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The World Health Organization's head has warned against assuming that the acute phase of the coronavirus pandemic is coming to an end. Follow DW for more.
Tedros said it should not be assumed that the omicron variant was the last strain of any significance, and that the pandemic might soon fizzle out.
"There are different scenarios for how the pandemic could play out and how the acute phase could end. But it's dangerous to assume that omicron will be the last variant or that we are in the endgame," Tedros told a WHO executive board meeting.
"On the contrary, globally, the conditions are ideal for more variants to emerge.''
However, Tedros insisted: "We can end COVID-19 as a global health emergency, and we can do it this year."
He said this could best be done by trying to reach goals like the WHO's target to vaccinate 70% of the population of each country by the middle of 2020.
Here's the latest on coronavirus from across the globe:
France has introduced new rules requiring people to be vaccinated against COVID-19 to enter bars, restaurants, trains and planes.
The move follows a fierce fight in parliament over details of how the law would be implemented. Under the rules, a negative coronavirus test is no longer be enough to access leisure activities, certain work events and long-distance travel.
France currently has the highest daily infection rates of any major European country, with an average of 360,000 in the past 7 days.
Russia's coronavirus task force has reported a record number of COVID-19 cases in the past 24 hours as the omicron variant of the virus spread across the country.
Daily new cases jumped to 65,109, from 63,205 a day earlier and the task force also reported 655 deaths.
Israel says giving a fourth dose — or second booster — of COVID-19 vaccine to people over 60 in Israel made them 3 times more resistant to serious illness than people vaccinated 3 times.
The figures from Israel's Health Ministry showed the extra shot doubled resistance against infection compared with those in the same age group who received only 3 jabs.
Israel started to offer a fourth dose of the BioNTech-Pfizer vaccine to people over 60 earlier this month.
In China, the first member of an Olympic team in the Beijing Winter Games has tested positive for coronavirus.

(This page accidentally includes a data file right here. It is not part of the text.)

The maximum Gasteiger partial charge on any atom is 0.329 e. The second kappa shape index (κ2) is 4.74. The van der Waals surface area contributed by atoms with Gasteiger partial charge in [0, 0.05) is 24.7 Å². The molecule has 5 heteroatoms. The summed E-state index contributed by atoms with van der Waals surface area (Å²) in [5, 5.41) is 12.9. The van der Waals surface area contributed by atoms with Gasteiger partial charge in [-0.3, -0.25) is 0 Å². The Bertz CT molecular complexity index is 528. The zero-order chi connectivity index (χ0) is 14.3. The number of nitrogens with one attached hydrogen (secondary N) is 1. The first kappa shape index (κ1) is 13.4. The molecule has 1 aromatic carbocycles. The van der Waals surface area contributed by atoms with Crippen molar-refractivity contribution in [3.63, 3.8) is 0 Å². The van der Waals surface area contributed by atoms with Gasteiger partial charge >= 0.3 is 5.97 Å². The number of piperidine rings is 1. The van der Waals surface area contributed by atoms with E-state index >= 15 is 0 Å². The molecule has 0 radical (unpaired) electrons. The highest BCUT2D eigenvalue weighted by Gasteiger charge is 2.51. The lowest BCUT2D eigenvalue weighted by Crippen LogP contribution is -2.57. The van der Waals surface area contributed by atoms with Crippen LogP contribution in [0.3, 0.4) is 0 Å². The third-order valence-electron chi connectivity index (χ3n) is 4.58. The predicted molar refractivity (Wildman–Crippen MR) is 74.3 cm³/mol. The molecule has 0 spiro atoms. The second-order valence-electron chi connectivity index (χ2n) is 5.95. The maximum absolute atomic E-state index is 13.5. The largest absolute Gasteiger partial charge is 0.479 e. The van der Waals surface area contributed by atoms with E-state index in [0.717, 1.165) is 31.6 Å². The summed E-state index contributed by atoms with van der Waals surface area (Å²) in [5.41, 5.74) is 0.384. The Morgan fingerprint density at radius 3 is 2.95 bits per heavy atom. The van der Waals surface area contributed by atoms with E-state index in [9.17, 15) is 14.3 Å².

One of the 153 athletes tested at Beijing airport on Sunday was positive.
There were three further positive tests came from the other 379 accredited people who arrived on the day for the February 4-20 Games.
Everyone involved in the Games is within a so-called "social bubble," is kept away from the Chinese public, and is tested every day.
As part of China's zero-COVID policy, arrivals must provide two negative PCR tests.
One of China's longest lockdowns ended Monday with the lifting of most restrictions in the northern city of Xi'an.
The city's 13 million residents had been confined to their homes since December 22 after the discovery of a virus cluster that grew to more than 2,100 cases. The outbreak was China's largest in months.
In Beijing, authorities are tightening restrictions after a recent cluster of cases, which coincides with a travel rush for the Lunar New Year.
Indonesia has opened two islands near the city state of Singapore as part of an effort to revive its tourism sector.
The islands — Batam and Bintan — were hugely popular vacation spots among Singaporeans before the pandemic.
Japan is poised to double the number of regions subject to curbs such as curtailed opening hours for restaurants to limit the spread of COVID-19.
The measures allow regional governors to order restrictions such as making restaurants and bars close early and restricting alcohol sales.
Australia reported another 58 deaths related to COVID-19 on Monday as the highly contagious omicron variant peaks. Authorities have warned that numbers could rise further after next week when schools return from end-of-year holidays.
Companies in the United States have cited worker shortages as a result of rising COVID infections as one of their major worries.
The National Association for Business Economics said 57% of respondents faced skilled labor shortages — 10 points more than the October survey — while nearly one-quarter struggled to find unskilled labor.
rc/msh (Reuters, dpa, AFP, AP)